I gave this speech in the NSW Parliament on 21 June 2012:
We live in a world where iPhone cases can be bought for $US2,680 for raw titanium, or $US3,810 for gold, or $US4,430 for something called black carbon, while more people go hungry every day than the populations of the United States, Canada and the European Union combined. We live in a world where, for every Altruistic Precision iPhone case sold, the company Brikk will donate one metric ton of rice to “those in need through select NGOs.”
We live in a world where people who buy a phone cover for $US4,430 can feel that they are making the world a better place. According to Oxfam, the number of people in the world without enough to eat could soon top one billion. That is one in seven of us. The World Resources Institute states that some 1.3 billion people are living on less than $US1.25 per day with 900 million facing hunger.
Here in Australia, the Australian Bureau of Statistics [ABS] Australian Social Trends for March 2012 found that in 2009-10 1.6 million children aged 0 to 14 years—38 per cent—lived in low economic resource households, with 3.3 million people aged 15 years and over—19 per cent. And conditions are getting worse, not better, for people from low socioeconomic households. After adjusting for inflation, the net worth of low economic resource households had not increased significantly since 2003-04, while the average net worth across all other households had increased by 29 per cent.
Meanwhile, you can buy a Magic Mushroom USB key by Swiss jeweller Swawish with white gold, emeralds and white diamonds for $36,900—if you can afford it.
Or a dessert in a New York restaurant described as: “A fine blend of 28 cocoas, including 14 of the most expensive and exotic from all around the world with five grams of edible 23-karat gold dished up in a goblet lined with edible gold, the base of which is an 18-karat gold bracelet with one carat of white diamonds, all eaten with a gold spoon decorated with white and chocolate-coloured diamonds, which can also be taken home.” And it will cost you is $25,000.
Or you could buy a toilet encrusted with Swarovski crystals—72,000 pieces of them—for $130,000, while one in seven people in the world go to bed hungry tonight.
According to the Australian Council of Trade Unions, the average total remuneration of a chief executive officer of a top 50 company listed on the Australian Securities Exchange in 2010 was $6.4 million, or almost 100 times that of the average worker. Meanwhile, company profits as a share of national income are now back to the record levels of 2008, while the wages share is the lowest since 1964.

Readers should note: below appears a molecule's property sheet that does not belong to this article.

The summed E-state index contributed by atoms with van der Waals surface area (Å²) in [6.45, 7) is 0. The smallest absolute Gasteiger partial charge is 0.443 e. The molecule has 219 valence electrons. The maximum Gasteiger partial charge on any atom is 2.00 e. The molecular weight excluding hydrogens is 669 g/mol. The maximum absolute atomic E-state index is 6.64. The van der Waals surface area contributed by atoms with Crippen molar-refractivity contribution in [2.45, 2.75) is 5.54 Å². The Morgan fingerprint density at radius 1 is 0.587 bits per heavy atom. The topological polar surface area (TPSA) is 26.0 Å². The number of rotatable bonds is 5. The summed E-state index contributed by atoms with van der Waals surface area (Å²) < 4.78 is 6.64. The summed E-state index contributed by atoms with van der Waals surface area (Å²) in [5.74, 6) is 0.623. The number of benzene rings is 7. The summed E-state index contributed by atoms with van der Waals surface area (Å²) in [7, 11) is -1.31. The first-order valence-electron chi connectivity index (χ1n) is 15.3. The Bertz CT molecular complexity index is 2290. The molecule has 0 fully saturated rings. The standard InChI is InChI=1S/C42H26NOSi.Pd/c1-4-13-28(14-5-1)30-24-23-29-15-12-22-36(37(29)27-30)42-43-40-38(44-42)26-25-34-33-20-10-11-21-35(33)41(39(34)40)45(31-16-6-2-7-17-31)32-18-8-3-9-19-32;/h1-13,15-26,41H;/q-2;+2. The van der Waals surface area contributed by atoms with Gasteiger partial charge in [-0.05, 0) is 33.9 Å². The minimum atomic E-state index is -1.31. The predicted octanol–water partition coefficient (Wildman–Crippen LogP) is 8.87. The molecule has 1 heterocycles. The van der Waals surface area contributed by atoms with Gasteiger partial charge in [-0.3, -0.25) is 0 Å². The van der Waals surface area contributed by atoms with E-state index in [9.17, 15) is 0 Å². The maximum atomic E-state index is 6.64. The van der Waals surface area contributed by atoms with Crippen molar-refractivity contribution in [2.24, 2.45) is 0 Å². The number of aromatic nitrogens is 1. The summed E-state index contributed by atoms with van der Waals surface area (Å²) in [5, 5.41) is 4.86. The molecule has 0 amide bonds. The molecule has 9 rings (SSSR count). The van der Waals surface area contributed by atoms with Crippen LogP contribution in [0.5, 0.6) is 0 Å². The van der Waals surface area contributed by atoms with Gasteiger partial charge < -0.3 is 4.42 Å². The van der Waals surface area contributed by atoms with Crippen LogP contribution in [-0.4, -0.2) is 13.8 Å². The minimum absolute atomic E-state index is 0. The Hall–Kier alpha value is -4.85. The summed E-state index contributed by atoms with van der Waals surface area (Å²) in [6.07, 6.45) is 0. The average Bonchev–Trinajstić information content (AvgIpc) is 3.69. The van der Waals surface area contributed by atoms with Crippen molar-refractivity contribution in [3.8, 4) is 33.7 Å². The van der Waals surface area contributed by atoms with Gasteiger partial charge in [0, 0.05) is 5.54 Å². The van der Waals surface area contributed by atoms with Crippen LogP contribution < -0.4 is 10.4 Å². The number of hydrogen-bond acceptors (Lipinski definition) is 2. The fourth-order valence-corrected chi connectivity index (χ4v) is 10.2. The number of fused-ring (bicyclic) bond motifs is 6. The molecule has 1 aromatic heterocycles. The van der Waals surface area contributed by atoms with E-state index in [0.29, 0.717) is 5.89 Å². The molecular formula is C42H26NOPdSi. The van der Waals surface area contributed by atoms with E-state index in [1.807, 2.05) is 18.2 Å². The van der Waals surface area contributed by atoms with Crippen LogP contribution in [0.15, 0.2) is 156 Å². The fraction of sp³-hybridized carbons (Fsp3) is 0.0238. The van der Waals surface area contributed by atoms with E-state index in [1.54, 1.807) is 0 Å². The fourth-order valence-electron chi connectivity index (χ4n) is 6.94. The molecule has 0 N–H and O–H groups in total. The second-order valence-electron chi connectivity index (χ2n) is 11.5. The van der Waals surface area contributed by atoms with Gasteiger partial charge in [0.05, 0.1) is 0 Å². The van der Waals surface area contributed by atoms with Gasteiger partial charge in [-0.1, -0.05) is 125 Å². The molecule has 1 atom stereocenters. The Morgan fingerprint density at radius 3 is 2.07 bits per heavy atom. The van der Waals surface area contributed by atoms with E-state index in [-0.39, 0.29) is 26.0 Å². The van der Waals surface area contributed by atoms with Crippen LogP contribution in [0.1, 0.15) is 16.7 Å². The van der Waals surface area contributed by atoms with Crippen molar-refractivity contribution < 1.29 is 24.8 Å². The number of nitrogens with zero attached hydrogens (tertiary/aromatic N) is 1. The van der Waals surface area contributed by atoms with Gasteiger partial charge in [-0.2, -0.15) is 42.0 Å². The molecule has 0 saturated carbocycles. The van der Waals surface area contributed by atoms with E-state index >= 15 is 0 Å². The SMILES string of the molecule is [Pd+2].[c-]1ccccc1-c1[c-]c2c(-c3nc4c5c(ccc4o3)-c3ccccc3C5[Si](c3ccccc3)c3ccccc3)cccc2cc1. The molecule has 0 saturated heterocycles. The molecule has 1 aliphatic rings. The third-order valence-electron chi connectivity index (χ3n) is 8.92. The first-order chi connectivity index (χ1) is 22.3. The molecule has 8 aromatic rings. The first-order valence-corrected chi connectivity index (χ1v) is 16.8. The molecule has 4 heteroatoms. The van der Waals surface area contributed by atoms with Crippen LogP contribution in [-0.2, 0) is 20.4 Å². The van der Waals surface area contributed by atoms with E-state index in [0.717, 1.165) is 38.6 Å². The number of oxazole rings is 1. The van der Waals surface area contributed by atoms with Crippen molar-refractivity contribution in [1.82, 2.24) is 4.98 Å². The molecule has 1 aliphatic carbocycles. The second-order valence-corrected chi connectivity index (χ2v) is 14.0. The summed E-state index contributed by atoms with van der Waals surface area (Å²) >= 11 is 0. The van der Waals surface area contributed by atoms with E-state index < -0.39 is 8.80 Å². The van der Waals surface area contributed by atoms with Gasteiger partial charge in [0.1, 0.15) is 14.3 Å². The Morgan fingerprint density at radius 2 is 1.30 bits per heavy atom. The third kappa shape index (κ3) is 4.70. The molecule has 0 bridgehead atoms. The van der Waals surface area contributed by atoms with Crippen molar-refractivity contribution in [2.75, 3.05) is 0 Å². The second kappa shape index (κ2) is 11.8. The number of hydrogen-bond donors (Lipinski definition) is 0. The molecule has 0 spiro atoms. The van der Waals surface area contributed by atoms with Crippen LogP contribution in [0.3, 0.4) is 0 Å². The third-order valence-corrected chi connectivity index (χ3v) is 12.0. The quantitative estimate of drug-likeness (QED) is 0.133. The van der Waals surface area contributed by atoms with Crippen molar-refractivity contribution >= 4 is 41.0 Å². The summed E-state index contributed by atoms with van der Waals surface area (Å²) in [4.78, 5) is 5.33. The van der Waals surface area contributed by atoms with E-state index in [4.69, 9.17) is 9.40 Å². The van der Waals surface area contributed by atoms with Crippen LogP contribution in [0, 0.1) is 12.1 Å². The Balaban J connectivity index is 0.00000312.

One measure to address inequality is capping chief executive officers’ salaries. The Australian Greens have suggested capping them to 30 times that of the average wage paid to that company’s employees and for a top marginal tax rate of 50 per cent on salaries over $1 million a year.
Other measures that could be implemented right now if governments were courageous enough would be an estate tax, increasing taxes for higher income earners, increasing the unemployment benefit and other welfare payments and increasing taxes on multinational coal and oil companies so that they begin to pay their fair share of the common resources they exploit.
We all know that, with multibillionaires in this country in charge of traditional media or taking on those that do not agree with them, it would be a brave government that takes genuine measures to address just some of the worst excesses of inequality. But they will need to very soon and for that to happen the nation needs to have a conversation about growth, and we need to have it now.
We need to have a conversation about growth if we are to have any hope of making a significant dent in the gap between the rich and poor. As Economics Commissioner at the Sustainable Development Commission and author of the excellent report, “Prosperity without growth? The transition to a sustainable economy”, Professor Tim Jackman, writes:
The global economy is almost five times the size it was half a century ago. If it continues to grow at the same rate the economy will be 80 times that size by the year 2100.
An economy 80 times the size it was in 1960 would be a disaster for the majority of humanity and would mean irreparable damage to our planet. So we must have a conversation about growth.
We are seeing the earth ripped apart, species wiped out and the earth’s delicate climatic system wrecked so that multimillionaires can become billionaires and so that billionaires can top the most rich lists.
This is happening to support our houses with five bathrooms and too many clothes and too big waistlines, while 1.3 billion people are earning less than $1.25 a day.
The Occupy Movement is one response to the displays of obscene wealth we are witnessing across the globe. So too is the rapidly growing movement of resisting consumer culture, buying local and reconnecting with local communities.
It has become extremely urgent for governments to be open to new economic and societal models, ones that recognise the value of community wellbeing and health over increasing shareholder dividends and wealth creation. Governments should be leading the debate in this regard, but they are not.
Perhaps, like climate change, they will scoff, delay, deny and delay some more. In the meantime all of us who are comfortable now need to challenge how we have become so and we need to start thinking of ways we can give away much more than one ton of rice.